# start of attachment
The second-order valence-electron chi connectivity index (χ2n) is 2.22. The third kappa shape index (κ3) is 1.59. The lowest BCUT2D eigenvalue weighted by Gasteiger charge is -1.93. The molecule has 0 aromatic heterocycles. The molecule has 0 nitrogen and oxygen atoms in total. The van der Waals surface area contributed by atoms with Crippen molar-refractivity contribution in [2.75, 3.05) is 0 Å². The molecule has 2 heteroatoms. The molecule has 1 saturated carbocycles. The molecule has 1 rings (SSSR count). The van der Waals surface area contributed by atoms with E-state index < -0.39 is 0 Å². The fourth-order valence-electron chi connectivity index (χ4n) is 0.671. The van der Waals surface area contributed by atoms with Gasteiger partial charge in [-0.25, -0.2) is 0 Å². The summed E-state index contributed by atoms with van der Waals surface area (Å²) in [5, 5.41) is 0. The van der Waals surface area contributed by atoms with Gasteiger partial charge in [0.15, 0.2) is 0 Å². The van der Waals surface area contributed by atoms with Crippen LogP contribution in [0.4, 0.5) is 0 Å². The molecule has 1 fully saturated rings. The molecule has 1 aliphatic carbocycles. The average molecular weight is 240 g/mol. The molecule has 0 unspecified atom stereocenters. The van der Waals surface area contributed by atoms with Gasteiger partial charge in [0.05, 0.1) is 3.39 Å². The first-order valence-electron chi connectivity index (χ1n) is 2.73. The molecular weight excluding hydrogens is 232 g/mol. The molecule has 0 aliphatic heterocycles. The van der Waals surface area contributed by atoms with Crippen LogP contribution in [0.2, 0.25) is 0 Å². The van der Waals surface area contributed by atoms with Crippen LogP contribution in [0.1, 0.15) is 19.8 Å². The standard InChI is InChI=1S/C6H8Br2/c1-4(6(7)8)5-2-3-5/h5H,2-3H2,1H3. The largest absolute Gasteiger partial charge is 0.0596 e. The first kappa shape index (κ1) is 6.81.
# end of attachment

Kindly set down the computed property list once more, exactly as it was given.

The second-order valence-electron chi connectivity index (χ2n) is 2.22. The third kappa shape index (κ3) is 1.59. The lowest BCUT2D eigenvalue weighted by Gasteiger charge is -1.93. The molecule has 0 aromatic heterocycles. The molecule has 0 nitrogen and oxygen atoms in total. The van der Waals surface area contributed by atoms with Crippen molar-refractivity contribution in [2.75, 3.05) is 0 Å². The molecule has 2 heteroatoms. The molecule has 1 saturated carbocycles. The molecule has 1 rings (SSSR count). The van der Waals surface area contributed by atoms with E-state index < -0.39 is 0 Å². The fourth-order valence-electron chi connectivity index (χ4n) is 0.671. The van der Waals surface area contributed by atoms with Gasteiger partial charge in [-0.25, -0.2) is 0 Å². The summed E-state index contributed by atoms with van der Waals surface area (Å²) in [5, 5.41) is 0. The van der Waals surface area contributed by atoms with Gasteiger partial charge in [0.15, 0.2) is 0 Å². The van der Waals surface area contributed by atoms with Crippen LogP contribution in [0.4, 0.5) is 0 Å². The molecule has 1 fully saturated rings. The molecule has 1 aliphatic carbocycles. The average molecular weight is 240 g/mol. The molecule has 0 unspecified atom stereocenters. The van der Waals surface area contributed by atoms with Gasteiger partial charge in [0.05, 0.1) is 3.39 Å². The first-order valence-electron chi connectivity index (χ1n) is 2.73. The molecular weight excluding hydrogens is 232 g/mol. The molecule has 0 aliphatic heterocycles. The van der Waals surface area contributed by atoms with Crippen LogP contribution in [0.2, 0.25) is 0 Å². The van der Waals surface area contributed by atoms with Crippen LogP contribution in [0.1, 0.15) is 19.8 Å². The standard InChI is InChI=1S/C6H8Br2/c1-4(6(7)8)5-2-3-5/h5H,2-3H2,1H3. The largest absolute Gasteiger partial charge is 0.0596 e. The first kappa shape index (κ1) is 6.81.